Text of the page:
Dewey County Farmer Seeing the Benefits of Cover CropsMon, 19 Jan 2015 17:09:27 CST
Cover crops have been widely used in the upper Midwest and now their popularity is growing in Oklahoma. Cover crops are used to provide cover for fields to decrease soil erosion, lower soil temperature and decrease moisture evaporation. Radio Oklahoma Network Farm Director Ron Hays caught up with Jimmy Emmons of Leedey, Oklahoma to talk about his cover crop system. Click or tap on the LISTENBAR below to listen to the full conversation.
Emmons said he prefers to plant a "cocktail mix" of multiple species. He said the ideal mix will enhance the production of the following crop. For instance, if he is going to plant a crop that requires a lot of nitrogen, then he will need to plant a mix with more legumes, like peas. If he needs to increase the organic matter in the soil, then he will plant more grasses like a forage sorghum, Egyptian wheat or a hybrid pearl millet.
"So you need to target that cocktail mix toward your next goal of the cash crop behind that and we're finding out that the more mix varieties that you have in the mix, the better the success you have," Emmons said."
In planting cover crops, Emmons said he has learned some important lessons like having his cover crop seed on hand in advance of planting because of the logistics in getting seed. He also recommends being prepared to plant when you receive a rain, so there is moisture available to get the crop started. Emmons mostly uses cover crops following wheat and typically rain comes around harvest, so he has learned you need to be ready for planting as soon as possible.
In making the switch to cover crops, Emmons said farmers must be willing to change their farming practices to try something new. Prior to planting cover crops, he did not realize that by plowing fields that was killing the bacteria in the ground, destroying the habitat of beneficial insects and it was degrading the soil. Using cover crops allows farmers to increase their soil nutrients and organic matter and that will allow farmers to get their soil back to the way it used to be. In making the switch to cover crops, Emmons recommends farmers get help from the local Natural Resource Conservation Service (NRCS), conservation district or by networking with other producers that have used cover crops. Oklahoma last week received funding to expand Oklahoma's Healthy Soils project and conservation funding from the US Department of Agriculture will establish cover crop on-farm trials on ten farms across the state of Oklahoma.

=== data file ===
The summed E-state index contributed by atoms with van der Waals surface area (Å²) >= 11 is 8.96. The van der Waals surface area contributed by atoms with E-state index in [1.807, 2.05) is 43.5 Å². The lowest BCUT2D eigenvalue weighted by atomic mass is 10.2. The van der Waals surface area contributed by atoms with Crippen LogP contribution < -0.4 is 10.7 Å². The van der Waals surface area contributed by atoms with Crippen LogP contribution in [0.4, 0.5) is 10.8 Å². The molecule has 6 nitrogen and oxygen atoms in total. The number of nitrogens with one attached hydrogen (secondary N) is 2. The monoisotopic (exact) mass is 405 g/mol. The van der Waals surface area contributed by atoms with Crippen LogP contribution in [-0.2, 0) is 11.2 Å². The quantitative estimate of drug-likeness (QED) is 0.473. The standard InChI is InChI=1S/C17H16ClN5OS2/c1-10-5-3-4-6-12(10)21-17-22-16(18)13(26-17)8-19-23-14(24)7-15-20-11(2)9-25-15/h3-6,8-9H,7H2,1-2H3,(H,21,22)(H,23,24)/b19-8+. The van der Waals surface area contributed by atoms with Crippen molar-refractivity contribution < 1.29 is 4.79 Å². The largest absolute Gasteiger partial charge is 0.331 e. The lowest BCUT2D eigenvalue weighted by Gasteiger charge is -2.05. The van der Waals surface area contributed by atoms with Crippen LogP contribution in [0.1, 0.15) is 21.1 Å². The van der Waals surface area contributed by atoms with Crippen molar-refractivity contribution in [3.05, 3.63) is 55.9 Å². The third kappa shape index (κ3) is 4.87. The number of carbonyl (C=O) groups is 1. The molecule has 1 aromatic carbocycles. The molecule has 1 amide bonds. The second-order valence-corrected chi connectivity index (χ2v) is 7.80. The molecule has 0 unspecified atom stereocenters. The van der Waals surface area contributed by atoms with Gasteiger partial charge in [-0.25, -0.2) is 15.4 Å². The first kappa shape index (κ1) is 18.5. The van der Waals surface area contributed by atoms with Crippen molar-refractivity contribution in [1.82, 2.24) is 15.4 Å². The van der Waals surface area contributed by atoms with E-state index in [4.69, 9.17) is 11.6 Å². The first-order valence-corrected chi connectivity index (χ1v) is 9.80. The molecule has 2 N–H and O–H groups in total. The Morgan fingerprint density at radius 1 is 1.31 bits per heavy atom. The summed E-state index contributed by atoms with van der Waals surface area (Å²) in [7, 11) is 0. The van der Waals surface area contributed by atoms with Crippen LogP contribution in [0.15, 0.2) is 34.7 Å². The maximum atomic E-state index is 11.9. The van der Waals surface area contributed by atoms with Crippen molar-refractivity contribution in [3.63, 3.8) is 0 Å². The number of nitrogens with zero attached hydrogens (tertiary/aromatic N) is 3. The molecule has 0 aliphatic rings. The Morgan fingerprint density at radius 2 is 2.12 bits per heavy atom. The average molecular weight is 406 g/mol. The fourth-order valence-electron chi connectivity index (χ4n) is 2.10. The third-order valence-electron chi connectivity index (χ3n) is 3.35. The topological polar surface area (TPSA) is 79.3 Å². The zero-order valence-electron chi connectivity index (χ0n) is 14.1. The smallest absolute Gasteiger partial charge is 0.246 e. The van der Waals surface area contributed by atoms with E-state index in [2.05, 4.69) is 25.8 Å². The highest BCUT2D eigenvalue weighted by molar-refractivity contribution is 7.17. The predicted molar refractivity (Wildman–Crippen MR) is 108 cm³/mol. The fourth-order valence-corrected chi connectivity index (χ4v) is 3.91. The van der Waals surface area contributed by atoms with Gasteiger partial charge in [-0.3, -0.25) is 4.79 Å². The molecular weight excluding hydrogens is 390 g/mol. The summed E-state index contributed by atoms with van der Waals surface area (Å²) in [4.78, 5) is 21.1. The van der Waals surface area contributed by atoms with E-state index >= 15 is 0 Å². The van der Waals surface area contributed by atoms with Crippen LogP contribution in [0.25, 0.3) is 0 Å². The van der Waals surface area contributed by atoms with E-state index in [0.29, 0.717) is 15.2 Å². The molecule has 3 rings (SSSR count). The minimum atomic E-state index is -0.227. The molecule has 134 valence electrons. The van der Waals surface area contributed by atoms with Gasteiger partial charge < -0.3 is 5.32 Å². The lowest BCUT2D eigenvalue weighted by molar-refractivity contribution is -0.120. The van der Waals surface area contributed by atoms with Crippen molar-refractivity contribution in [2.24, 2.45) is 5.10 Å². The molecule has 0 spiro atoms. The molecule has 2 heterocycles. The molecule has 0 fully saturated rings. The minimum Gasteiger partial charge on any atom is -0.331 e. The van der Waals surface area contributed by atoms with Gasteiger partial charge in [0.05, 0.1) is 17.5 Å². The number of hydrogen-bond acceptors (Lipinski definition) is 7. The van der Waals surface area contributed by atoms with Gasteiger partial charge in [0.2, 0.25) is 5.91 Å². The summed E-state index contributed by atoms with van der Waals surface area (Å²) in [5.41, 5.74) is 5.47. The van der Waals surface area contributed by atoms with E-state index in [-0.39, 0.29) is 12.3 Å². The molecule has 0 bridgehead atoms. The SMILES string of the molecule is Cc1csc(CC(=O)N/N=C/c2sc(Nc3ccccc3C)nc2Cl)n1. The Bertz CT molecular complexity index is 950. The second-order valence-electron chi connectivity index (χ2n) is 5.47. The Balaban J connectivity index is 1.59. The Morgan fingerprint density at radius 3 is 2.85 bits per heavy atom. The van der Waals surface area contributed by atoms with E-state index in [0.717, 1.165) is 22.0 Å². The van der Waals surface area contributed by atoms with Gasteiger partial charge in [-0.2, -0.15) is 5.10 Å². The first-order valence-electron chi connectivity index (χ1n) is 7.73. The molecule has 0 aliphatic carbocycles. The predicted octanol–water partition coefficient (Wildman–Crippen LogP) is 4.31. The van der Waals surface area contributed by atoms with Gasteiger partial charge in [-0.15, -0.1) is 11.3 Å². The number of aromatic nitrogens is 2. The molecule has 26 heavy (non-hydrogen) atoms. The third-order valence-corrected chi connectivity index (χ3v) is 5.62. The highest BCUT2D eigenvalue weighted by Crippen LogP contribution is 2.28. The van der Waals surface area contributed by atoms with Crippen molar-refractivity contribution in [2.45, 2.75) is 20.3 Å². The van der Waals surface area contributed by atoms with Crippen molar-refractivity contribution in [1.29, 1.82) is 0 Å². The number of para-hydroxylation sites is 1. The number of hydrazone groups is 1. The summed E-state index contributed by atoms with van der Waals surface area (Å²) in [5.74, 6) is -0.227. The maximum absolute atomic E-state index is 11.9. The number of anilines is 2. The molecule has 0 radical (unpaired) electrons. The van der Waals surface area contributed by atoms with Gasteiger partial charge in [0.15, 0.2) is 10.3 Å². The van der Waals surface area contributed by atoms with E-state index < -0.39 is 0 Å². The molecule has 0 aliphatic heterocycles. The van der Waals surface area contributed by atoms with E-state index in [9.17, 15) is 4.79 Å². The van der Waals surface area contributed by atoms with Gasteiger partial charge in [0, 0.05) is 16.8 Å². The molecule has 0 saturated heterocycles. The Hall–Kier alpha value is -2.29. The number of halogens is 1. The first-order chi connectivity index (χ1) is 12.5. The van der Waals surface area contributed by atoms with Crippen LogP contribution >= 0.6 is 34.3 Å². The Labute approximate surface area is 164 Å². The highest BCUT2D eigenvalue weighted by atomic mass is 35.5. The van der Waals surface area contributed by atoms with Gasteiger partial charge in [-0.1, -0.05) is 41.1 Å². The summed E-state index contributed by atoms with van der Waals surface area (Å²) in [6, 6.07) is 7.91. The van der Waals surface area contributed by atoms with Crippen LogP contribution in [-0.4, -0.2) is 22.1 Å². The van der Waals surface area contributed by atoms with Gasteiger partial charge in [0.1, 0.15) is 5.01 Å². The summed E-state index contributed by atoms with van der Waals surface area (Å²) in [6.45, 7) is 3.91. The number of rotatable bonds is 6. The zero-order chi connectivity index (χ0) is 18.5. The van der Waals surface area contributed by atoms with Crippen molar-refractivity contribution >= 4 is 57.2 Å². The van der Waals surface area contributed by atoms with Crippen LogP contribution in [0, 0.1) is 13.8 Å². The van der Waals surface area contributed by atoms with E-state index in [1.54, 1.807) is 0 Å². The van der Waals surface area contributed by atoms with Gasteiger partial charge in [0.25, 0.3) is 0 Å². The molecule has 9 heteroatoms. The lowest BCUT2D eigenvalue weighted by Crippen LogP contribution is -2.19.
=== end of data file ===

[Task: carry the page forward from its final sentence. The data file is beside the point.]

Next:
Emmons was initially skeptical that planting cover crops would use up too much moisture and would lower yields of the subsequent crop. He was also skeptical that cover crops would be able increase nutrients in the soil. After planting cover crops for several years, he has found his concerns were untrue as he has been able to save water, increase nutrients and has been successful with his subsequent cash crops. Emmons looks for his fertilizer requirements to decrease over time. Similar to making the switch to no-till production, he said it will take five to fifteen years before those rewards come to fruition. Farmers in the northern and eastern cornbelt have been using cover crops a lot longer and they now require a limited use of fertilizer to the grow the next crop.
"We're seeing some benefits, but the best is yet to come," Emmons said.
Click here to learn more Jimmy Emmons and cover crop system on his Dewey County Farm.
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